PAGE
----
Got Sued for Pandemic Rent Debt? Here’s What You Need to Know

In November, many San Francisco tenants may have to defend themselves in small claims court if their landlords sue to obtain unpaid rent due since March 2020.

A month after COVID-related eviction protections ended, tenant attorneys say San Francisco is on the verge of a wave of rent-recovery lawsuits.

“We refer to it as the tsunami,” said Devin Fathi, a housing law attorney at nonprofit Open Door Legal. Its inevitability is “kind of universally accepted at this point,” he said.

Starting Nov. 1, landlords seeking to recover unpaid pandemic rents can sue tenants in either civil or small claims court. Unlike renters who face eviction, those fighting lawsuits over rent debt aren’t allowed legal representation in small claims court. Neither are landlords.

Fathi and other tenant attorneys explained how to approach small claims court, as well as the pitfalls of debt collection.

Going to court

To avoid eviction for nonpayment, tenants who experienced COVID-19 hardships need to have paid their landlords at least 25% of the rent due over the previous 13 months by Oct. 1.

They could not be evicted for the remaining rent debt for that time period, or for any rent due from March through August 2020 — but their landlords can begin pursuing that money in small claims court in November.

A landlord taking their tenant to small claims court must notify them at least 15 days prior to the scheduled hearing if the recipient lives in San Francisco. If they live outside the city — perhaps because they’re no longer the landlord’s tenant — they must be notified at least 20 days ahead of the hearing.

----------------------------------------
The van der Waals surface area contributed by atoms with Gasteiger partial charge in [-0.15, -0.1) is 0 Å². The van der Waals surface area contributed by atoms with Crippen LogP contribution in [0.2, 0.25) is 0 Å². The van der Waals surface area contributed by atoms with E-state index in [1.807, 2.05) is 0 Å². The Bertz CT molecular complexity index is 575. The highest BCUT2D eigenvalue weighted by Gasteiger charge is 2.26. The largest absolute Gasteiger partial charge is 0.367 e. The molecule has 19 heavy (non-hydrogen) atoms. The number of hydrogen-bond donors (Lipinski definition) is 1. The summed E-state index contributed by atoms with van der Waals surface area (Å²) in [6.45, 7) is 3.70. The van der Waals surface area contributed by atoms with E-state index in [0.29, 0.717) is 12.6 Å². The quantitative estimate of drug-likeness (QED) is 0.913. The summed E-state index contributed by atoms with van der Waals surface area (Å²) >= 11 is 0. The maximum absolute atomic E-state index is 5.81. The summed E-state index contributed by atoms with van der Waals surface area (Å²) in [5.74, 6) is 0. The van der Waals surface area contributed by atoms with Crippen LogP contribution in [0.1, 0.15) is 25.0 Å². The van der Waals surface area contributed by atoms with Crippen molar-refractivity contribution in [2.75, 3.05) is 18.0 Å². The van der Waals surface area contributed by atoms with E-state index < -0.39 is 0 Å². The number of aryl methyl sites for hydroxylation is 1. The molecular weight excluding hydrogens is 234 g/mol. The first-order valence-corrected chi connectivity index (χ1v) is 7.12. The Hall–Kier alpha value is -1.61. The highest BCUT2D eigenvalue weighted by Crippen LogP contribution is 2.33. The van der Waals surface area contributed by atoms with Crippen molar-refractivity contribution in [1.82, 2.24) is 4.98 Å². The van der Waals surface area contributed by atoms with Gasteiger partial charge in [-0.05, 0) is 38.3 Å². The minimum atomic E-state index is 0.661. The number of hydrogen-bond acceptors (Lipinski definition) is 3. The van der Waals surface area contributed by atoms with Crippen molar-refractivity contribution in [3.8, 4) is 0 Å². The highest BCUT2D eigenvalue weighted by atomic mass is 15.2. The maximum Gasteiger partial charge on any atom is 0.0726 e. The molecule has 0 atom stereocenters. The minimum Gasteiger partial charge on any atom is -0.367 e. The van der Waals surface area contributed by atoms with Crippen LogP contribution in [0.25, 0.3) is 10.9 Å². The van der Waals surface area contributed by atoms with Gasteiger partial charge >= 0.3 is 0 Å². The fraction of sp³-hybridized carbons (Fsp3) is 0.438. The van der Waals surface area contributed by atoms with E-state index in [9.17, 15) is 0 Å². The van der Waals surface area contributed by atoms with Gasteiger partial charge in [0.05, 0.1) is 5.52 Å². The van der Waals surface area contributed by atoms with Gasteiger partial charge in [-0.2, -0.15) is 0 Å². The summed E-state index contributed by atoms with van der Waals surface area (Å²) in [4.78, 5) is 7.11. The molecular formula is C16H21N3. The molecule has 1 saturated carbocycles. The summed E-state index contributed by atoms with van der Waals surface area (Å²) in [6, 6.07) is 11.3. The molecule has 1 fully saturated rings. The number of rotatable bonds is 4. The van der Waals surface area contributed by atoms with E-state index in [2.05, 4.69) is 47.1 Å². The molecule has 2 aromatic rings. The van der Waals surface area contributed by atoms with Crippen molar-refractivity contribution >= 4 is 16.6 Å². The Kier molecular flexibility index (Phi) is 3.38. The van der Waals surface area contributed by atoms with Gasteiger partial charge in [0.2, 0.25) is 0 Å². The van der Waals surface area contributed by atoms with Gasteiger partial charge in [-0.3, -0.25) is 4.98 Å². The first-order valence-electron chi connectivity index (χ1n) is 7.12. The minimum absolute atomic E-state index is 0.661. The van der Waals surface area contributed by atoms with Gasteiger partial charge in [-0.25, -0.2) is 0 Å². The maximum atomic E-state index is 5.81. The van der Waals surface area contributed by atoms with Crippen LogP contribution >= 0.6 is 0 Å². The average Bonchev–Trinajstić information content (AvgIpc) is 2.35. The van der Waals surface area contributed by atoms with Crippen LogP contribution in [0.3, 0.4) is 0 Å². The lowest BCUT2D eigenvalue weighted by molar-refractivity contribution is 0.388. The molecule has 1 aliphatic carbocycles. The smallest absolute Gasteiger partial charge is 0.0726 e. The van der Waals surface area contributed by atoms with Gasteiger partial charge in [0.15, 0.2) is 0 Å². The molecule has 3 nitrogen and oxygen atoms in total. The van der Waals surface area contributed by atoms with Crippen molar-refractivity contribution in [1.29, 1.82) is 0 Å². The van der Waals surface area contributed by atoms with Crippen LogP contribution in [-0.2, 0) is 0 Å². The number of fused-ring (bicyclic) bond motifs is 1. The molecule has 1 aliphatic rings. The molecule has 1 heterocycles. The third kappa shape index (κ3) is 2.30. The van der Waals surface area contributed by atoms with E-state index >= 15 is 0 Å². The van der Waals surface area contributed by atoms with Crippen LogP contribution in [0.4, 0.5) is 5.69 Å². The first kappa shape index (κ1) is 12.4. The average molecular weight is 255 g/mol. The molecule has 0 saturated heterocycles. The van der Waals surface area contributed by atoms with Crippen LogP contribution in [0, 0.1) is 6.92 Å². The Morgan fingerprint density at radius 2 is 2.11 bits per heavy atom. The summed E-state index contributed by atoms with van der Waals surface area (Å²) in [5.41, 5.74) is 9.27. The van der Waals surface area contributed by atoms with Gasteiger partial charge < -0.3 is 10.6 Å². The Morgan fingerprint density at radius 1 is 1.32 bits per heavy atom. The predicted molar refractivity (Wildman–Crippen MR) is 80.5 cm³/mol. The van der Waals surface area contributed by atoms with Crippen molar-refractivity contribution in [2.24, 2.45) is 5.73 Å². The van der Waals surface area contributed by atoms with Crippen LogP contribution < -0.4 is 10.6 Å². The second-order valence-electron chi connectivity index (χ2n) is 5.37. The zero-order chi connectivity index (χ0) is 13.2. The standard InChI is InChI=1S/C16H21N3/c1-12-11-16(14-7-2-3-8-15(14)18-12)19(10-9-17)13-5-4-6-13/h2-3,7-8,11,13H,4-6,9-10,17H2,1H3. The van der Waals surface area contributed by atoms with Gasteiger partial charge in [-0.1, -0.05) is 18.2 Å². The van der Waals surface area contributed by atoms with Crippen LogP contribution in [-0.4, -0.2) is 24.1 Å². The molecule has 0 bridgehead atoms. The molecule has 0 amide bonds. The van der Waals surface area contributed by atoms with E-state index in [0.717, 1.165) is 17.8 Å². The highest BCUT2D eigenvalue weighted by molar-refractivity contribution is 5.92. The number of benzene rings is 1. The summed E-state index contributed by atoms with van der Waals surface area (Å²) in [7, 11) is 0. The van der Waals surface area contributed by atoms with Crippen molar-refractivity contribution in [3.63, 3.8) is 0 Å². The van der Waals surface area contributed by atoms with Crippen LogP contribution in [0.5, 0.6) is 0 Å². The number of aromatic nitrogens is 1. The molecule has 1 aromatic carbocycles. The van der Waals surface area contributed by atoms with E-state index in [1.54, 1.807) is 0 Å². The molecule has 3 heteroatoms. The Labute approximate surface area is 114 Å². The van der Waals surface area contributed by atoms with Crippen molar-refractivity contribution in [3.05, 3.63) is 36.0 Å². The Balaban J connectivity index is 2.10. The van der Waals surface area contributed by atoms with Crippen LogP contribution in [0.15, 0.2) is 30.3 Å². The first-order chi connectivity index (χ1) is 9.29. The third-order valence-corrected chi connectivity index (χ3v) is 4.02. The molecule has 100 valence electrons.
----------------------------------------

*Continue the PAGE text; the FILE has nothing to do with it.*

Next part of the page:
But cases could take longer to go to trial.

“If, in reality, there’s a lot of people who are trying to go to small claims and get this rent back, then we might see the dates get pushed out,” Fathi said, possibly by months.

In other types of lawsuits, defendants must respond to the summons with paperwork. In small claims cases, they just need to show up to the hearing.

That, alone, can be frightening to noncitizens who worry the judge will discover they are in the country illegally and deport them, Fathi said. During the pandemic, some undocumented immigrants took on debt to pay rent and avoid the courtroom entirely, as the Public Press recently reported.

But landlords who try to highlight a tenant’s citizenship status are “going to be reprimanded by the court,” Fathi said. That’s especially true in San Francisco, a self-declared “sanctuary city” where government staffers are generally prohibited from helping Immigration and Customs Enforcement carry out federal immigration law.

Judge may reduce rent debt

Once in court, the landlord and tenant compete to convince the judge how much rent is owed.

The tenant may be able to reduce the debt by proving the landlord provided housing that failed to meet habitability standards like adequate and safe heating, weatherproofing, functional plumbing or electrical equipment, or an absence of pests. If the tenant made purchases to address problems due to the landlord’s inaction, like mouse traps for a persistent rodent infestation, the judge could deduct those expenses from the rent debt. The judge might do the same if the tenant lacked access to amenities that the lease promised, like a courtyard that remained locked.

Calculating how much debt to subtract is a subjective process, Fathi said. He described a hypothetical situation.

“I have a pretty bad mold presence in my kitchen and, per month that I’ve lived with this, it has impacted my enjoyment of my unit by 20%. So, then you calculate 20% of the rent to be deducted.”

If possible, tenants should bring evidence that their landlords knew about these issues but did not resolve them quickly, Fathi said. He added that he has met tenants who stayed quiet rather than complain.